Despite the efforts of paramedics, the four had no chance of survival. Goodchild's 12-year-old daughter and Low's 10-year-old son survived the incident.
The wide-ranging inquest, which opened in June 2019, revealed a "litany of problems" with some experts declaring the tragedy was an "accident waiting to happen".
In his findings, McDougall said maintenance and safety records for the ride were scant and ad hoc.
He found there was no evidence Dreamworld conducted a thorough engineering risk assessment of the ride in the three decades it was open to the public.
"I find that shoddy record keeping was a significant contributor to this incident," he said.
"Failure to record the changes have contributed to the masking of the real risk of the (ride)."
He said the ride was completely unsafe when the tragedy occurred, with safety procedures described as "unsophisticated" and "rudimentary at best".
"It was simply a matter of time. That time came on October 25 (2016)."
In addition, Mr McDougall said the responsibilities placed on staff to operate the ride and supervise others were "clearly unreasonable and excessive".
Ardent Leisure Theme Parks chief executive John Osborne responded to the findings late yesterday.
"First and foremost, we express our deepest sympathies to the families and friends of Roozbeh Araghi, Luke Dorsett, Kate Goodchild and Cindy Low," he said in a statement.
"Our thoughts are also with the first responders, emergency services personnel, investigators, counsellors and Dreamworld team members affected by this tragedy.
"We would like to acknowledge the attendance and involvement of the families, witnesses and all other participants in the inquest process, as well as the Coroner and his team. We will now review the Coroner's report in detail before providing a further response tomorrow."
Queensland Premier Annastacia Palaszczuk has all but confirmed the state government will adopt every coronial recommendation.
• Cindy Low, Kate Goodchild, her brother Luke Dorsett and his partner Roozi Araghi were killed when Dreamworld's Thunder River Rapids ride malfunctioned on October 25, 2016.
• Two rafts collided on a conveyor when a water pump failed and caused water levels to drop dramatically.
• The malfunction was the third that day, and fifth in a week.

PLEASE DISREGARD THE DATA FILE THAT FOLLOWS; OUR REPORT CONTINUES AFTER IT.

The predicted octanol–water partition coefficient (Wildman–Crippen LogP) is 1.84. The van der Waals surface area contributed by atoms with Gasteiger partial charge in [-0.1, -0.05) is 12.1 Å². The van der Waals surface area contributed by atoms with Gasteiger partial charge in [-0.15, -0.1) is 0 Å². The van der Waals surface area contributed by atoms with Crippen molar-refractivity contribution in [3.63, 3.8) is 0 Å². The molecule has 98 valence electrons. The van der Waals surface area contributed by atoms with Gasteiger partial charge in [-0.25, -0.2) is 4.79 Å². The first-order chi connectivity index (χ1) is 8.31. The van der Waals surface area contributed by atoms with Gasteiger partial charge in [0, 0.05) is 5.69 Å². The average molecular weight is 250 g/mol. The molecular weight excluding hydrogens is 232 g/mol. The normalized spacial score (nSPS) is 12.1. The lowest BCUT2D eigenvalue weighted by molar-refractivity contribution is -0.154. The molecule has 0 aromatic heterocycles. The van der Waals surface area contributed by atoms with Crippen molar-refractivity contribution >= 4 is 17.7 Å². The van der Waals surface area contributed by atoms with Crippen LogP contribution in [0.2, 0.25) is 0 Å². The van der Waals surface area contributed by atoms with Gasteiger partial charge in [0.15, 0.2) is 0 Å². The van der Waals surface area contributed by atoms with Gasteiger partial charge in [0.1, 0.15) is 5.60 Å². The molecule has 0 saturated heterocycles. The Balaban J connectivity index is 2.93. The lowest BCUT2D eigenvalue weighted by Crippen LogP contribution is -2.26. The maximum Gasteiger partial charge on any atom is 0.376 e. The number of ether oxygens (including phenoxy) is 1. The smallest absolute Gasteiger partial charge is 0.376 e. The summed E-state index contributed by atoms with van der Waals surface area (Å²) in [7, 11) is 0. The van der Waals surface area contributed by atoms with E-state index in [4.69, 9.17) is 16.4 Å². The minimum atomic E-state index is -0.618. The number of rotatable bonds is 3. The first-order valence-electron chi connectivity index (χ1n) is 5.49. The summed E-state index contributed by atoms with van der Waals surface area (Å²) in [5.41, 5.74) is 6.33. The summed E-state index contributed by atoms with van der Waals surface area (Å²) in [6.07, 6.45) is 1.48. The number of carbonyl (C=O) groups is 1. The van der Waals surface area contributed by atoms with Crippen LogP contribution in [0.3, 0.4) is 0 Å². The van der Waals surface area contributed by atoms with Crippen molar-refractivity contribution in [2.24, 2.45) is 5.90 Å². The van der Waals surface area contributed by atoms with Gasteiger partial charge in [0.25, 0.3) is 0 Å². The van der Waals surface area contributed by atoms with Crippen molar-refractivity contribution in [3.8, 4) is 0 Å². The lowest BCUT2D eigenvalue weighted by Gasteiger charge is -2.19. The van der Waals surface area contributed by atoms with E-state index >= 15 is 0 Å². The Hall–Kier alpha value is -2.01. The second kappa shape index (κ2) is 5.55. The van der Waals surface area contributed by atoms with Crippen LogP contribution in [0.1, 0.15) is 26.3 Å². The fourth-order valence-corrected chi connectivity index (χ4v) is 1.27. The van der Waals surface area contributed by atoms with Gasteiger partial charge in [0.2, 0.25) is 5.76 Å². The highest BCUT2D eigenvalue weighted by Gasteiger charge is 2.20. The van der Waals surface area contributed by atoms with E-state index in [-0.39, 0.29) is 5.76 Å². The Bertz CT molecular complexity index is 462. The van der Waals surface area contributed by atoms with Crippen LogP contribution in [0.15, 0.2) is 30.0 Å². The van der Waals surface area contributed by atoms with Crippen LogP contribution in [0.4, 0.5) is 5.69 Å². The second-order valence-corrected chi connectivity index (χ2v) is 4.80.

• The victims' raft was pushed into a vertical position and the victims plunged into the ride machinery, causing fatal injuries.
• Police uncovered multiple previous incidents with the ride, including a guest being thrown into the trough in 2004 when rafts collided.
• Despite recommendations for a single emergency stop, no single shutdown function was installed.
• Dreamworld electricians described the control panel wiring as a "rat's nest".
• Staff insisted the ride was one of the most complex to operate.
• The operator in charge on the day was given only 90 minutes of training.
• A supervisor said pump failures were frequent in the week preceding the tragedy.
• Staff were unaware of the theme park's policy to shut down an attraction after two failures in 24 hours, believing a third was needed for a supervisor to be notified.
• Engineering general manager admitted the ride "should never have opened" after the malfunctions.
• Government registration of Thunder River Rapids and other rides at the park were more than nine months overdue.
• Dreamworld executives announced cutbacks to maintenance and repair spending in 2016 due to falling profits.
•Workplace Health and Safety inspectors identified a "litany of concerns' on the ride's maintenance, including missing slats on the conveyor belt, excessive corrosion, crumbling concrete and unidentified controls.
• Modifications made to the attraction had never been approved by WPHS.
WHAT THE VICTIMS' FAMILIES HAVE SAID
• Relatives of two victims said in a statement they held Dreamworld "totally responsible" for the deaths.